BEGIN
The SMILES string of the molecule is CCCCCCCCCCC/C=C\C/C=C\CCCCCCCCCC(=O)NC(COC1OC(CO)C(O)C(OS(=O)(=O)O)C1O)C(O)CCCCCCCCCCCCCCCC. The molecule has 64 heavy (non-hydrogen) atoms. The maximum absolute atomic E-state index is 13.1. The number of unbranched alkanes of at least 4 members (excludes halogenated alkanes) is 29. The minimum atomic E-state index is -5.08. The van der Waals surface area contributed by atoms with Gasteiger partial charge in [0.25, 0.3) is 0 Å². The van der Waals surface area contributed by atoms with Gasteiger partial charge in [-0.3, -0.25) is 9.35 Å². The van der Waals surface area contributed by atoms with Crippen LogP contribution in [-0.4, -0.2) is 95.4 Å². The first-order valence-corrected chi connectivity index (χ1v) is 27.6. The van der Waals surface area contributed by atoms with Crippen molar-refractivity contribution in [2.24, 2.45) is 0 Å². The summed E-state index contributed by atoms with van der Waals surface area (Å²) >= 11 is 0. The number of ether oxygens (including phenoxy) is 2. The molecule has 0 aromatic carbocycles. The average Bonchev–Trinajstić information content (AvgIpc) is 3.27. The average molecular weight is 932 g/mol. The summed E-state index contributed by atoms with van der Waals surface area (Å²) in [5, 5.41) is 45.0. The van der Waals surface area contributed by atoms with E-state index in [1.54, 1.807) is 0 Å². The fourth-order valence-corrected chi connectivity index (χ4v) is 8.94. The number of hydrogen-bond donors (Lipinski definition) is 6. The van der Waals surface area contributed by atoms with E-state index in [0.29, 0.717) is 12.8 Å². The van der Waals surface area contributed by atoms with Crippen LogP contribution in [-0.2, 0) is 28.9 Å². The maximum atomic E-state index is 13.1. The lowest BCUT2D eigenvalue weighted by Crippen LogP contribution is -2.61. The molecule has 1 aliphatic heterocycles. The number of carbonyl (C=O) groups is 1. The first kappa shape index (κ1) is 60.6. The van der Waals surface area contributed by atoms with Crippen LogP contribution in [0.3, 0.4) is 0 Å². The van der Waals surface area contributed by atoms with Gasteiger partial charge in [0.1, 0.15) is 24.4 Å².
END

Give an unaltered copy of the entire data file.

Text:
The SMILES string of the molecule is CCCCCCCCCCC/C=C\C/C=C\CCCCCCCCCC(=O)NC(COC1OC(CO)C(O)C(OS(=O)(=O)O)C1O)C(O)CCCCCCCCCCCCCCCC. The molecule has 64 heavy (non-hydrogen) atoms. The maximum absolute atomic E-state index is 13.1. The number of unbranched alkanes of at least 4 members (excludes halogenated alkanes) is 29. The minimum atomic E-state index is -5.08. The van der Waals surface area contributed by atoms with Gasteiger partial charge in [0.25, 0.3) is 0 Å². The van der Waals surface area contributed by atoms with Gasteiger partial charge in [-0.3, -0.25) is 9.35 Å². The van der Waals surface area contributed by atoms with Crippen LogP contribution in [-0.4, -0.2) is 95.4 Å². The first-order valence-corrected chi connectivity index (χ1v) is 27.6. The van der Waals surface area contributed by atoms with Crippen molar-refractivity contribution in [2.24, 2.45) is 0 Å². The summed E-state index contributed by atoms with van der Waals surface area (Å²) >= 11 is 0. The number of ether oxygens (including phenoxy) is 2. The molecule has 0 aromatic carbocycles. The average Bonchev–Trinajstić information content (AvgIpc) is 3.27. The average molecular weight is 932 g/mol. The summed E-state index contributed by atoms with van der Waals surface area (Å²) in [5, 5.41) is 45.0. The van der Waals surface area contributed by atoms with E-state index in [1.54, 1.807) is 0 Å². The fourth-order valence-corrected chi connectivity index (χ4v) is 8.94. The number of hydrogen-bond donors (Lipinski definition) is 6. The van der Waals surface area contributed by atoms with E-state index in [0.29, 0.717) is 12.8 Å². The van der Waals surface area contributed by atoms with Crippen LogP contribution in [-0.2, 0) is 28.9 Å². The maximum atomic E-state index is 13.1. The lowest BCUT2D eigenvalue weighted by Crippen LogP contribution is -2.61. The molecule has 1 aliphatic heterocycles. The number of carbonyl (C=O) groups is 1. The first kappa shape index (κ1) is 60.6. The van der Waals surface area contributed by atoms with Crippen LogP contribution in [0.3, 0.4) is 0 Å². The van der Waals surface area contributed by atoms with Gasteiger partial charge in [0.1, 0.15) is 24.4 Å².